"He is dead," his father said, a catch in his voice.
Jacques's eyes widened, and he looked at the form of the Comte, swallowing. There was something different about the Comte; something missing.
But dead? Jacques had never seen death up close. Of course, his mother had died giving birth to him, but he didn’t remember that at all. His father was his only family.
He felt mesmerized by the sight of the Comte, and yet he was afraid. How did death look so similar to and yet so different from sleeping?
He looked to his father, fear taking an even greater hold at the sight of the dejection there. What would they do now? They didn't know a soul in all of England. Did this mean they would go back to France?
He shivered. What would they do there without Monsieur le Comte to serve? They would be homeless, penniless. They already were penniless. The Comte was not a particularly generous master.
Jacques thought of all the jewels and valuables sitting in the wagon, waiting to be brought upstairs to the Comte’s room. He thought of the ruby ring he had just seen. Surely the Comte wouldn't be upset if they had to use one small trinket to buy their passage back to Calais? Or a spot on the Diligence—or whatever it might be called in England—to London? One small trinket out of hundreds.
"I saw a ruby ring, Papa," he said in a miserable voice, looking up at his father, whose face was covered by his hands. "Would that be enough to buy passage on the packet?"
His father shook his head in his hands. "It is not ours, Jacques."
Jacques felt a small stirring of hope. "Shall we stay in England, then?"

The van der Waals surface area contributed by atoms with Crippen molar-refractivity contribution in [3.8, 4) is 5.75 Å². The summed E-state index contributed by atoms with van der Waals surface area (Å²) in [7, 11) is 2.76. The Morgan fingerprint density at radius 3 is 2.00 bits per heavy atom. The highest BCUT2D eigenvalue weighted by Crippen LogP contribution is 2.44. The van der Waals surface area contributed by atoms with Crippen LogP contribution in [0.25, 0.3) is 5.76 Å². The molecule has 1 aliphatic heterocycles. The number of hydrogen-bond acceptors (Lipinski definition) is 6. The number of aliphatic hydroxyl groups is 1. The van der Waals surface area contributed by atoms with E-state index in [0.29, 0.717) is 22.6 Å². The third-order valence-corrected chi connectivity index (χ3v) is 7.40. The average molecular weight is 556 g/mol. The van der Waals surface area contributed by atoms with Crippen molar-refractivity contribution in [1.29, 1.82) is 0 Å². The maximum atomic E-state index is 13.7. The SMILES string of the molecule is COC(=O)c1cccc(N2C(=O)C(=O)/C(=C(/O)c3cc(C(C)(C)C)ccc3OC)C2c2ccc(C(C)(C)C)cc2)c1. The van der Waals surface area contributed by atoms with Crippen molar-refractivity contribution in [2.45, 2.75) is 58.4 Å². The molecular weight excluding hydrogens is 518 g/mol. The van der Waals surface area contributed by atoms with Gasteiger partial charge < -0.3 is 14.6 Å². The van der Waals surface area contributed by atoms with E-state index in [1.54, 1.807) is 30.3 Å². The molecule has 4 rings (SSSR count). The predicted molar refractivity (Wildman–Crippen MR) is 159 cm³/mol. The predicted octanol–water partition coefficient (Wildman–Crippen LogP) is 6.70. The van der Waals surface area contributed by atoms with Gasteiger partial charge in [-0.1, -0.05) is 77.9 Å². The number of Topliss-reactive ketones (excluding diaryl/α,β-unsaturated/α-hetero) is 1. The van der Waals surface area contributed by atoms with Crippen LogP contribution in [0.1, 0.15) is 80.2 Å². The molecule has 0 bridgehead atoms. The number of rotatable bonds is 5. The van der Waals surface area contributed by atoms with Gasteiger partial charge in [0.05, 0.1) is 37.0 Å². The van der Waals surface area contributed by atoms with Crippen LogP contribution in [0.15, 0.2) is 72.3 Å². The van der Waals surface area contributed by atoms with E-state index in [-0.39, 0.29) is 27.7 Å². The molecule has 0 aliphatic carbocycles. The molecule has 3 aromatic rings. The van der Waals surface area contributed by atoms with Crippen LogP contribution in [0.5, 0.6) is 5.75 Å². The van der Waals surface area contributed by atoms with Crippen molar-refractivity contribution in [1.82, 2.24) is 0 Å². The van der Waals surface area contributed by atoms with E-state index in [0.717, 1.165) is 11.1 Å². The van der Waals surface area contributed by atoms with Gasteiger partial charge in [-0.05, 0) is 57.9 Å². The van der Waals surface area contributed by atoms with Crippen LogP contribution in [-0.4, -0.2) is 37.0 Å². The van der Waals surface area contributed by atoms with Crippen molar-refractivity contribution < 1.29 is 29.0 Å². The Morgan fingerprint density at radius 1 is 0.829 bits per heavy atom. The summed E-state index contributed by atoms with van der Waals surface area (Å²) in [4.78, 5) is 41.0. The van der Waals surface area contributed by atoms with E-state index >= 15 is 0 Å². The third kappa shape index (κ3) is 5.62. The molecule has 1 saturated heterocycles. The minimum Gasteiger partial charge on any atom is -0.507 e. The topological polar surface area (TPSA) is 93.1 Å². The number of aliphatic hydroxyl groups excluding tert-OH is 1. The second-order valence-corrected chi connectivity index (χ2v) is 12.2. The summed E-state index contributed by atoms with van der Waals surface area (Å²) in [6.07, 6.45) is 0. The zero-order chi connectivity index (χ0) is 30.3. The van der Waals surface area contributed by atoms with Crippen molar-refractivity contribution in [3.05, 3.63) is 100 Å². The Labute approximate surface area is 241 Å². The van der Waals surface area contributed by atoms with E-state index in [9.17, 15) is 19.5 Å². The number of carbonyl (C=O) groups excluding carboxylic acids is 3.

His father shook his head again, and Jacques fell into a confused silence.
A knock sounded at the door, and Jacques jumped up, moving to open the door a crack. His father didn’t stir.
The French shipman stood outside, a question on his face.
"The Monsieur's things," the man said. "Shall I bring them up?"
Jacques looked at his father, who shook his head and then froze, an arrested expression in his eyes.
Jacques waited. "Papa?"
His father blinked twice and looked at Jacques. He nodded at him. “Have him bring them into the next room.”
"Yes, please," said Jacques to the servant. “Into the room next door.”
The man nodded and left.
Jacques’s father stood and began pacing up and down the room next to the body of the Comte. His hand pulled nervously at his lips.
"It could work," he said, stopping and staring at the papered wall. "No one would know." His gaze moved down to the body beside him, and he shook his head again, resuming his distracted pacing of the room.
"Know what?" Jacques said.
His father came over and kneeled in front of Jacques, putting a hand on each shoulder and looking him in the eye with a strange energy Jacques found disturbing.
"It will not be easy, my son," his father said. "But you know how things work in noble households. Can you imagine yourself to be the son of a Comte instead of the son of a valet? Can you act the part of a noble?"
Jacques swallowed and nodded.
His father put a hand on Jacques's cheek. "God has given us an opportunity for a better life, thanks be to Him." He looked toward the window, his jaw tight and hard. "I will not waste it."